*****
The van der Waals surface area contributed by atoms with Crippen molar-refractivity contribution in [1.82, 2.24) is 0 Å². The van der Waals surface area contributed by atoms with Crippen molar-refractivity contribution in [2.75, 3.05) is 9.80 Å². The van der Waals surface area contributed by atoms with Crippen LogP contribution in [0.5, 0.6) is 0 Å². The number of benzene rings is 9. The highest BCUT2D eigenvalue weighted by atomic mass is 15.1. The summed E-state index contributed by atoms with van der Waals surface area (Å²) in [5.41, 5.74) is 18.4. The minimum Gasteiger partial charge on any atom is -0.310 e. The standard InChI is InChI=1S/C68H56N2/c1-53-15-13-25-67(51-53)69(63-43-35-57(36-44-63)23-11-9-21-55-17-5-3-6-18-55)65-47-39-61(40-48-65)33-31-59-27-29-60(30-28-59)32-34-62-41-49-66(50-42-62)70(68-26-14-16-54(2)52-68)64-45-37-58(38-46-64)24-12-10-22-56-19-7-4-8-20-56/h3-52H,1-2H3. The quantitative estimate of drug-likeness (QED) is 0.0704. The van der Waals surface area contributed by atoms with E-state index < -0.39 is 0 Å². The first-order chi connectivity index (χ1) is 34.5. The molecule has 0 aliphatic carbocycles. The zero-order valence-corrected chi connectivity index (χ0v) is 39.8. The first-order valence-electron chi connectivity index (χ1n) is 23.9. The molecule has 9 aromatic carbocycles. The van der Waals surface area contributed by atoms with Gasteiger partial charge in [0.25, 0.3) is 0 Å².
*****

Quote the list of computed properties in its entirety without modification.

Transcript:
The van der Waals surface area contributed by atoms with Crippen molar-refractivity contribution in [1.82, 2.24) is 0 Å². The van der Waals surface area contributed by atoms with Crippen molar-refractivity contribution in [2.75, 3.05) is 9.80 Å². The van der Waals surface area contributed by atoms with Crippen LogP contribution in [0.5, 0.6) is 0 Å². The number of benzene rings is 9. The highest BCUT2D eigenvalue weighted by atomic mass is 15.1. The summed E-state index contributed by atoms with van der Waals surface area (Å²) in [5.41, 5.74) is 18.4. The minimum Gasteiger partial charge on any atom is -0.310 e. The standard InChI is InChI=1S/C68H56N2/c1-53-15-13-25-67(51-53)69(63-43-35-57(36-44-63)23-11-9-21-55-17-5-3-6-18-55)65-47-39-61(40-48-65)33-31-59-27-29-60(30-28-59)32-34-62-41-49-66(50-42-62)70(68-26-14-16-54(2)52-68)64-45-37-58(38-46-64)24-12-10-22-56-19-7-4-8-20-56/h3-52H,1-2H3. The quantitative estimate of drug-likeness (QED) is 0.0704. The van der Waals surface area contributed by atoms with E-state index < -0.39 is 0 Å². The first-order chi connectivity index (χ1) is 34.5. The molecule has 0 aliphatic carbocycles. The zero-order valence-corrected chi connectivity index (χ0v) is 39.8. The first-order valence-electron chi connectivity index (χ1n) is 23.9. The molecule has 9 aromatic carbocycles. The van der Waals surface area contributed by atoms with Gasteiger partial charge in [0.25, 0.3) is 0 Å².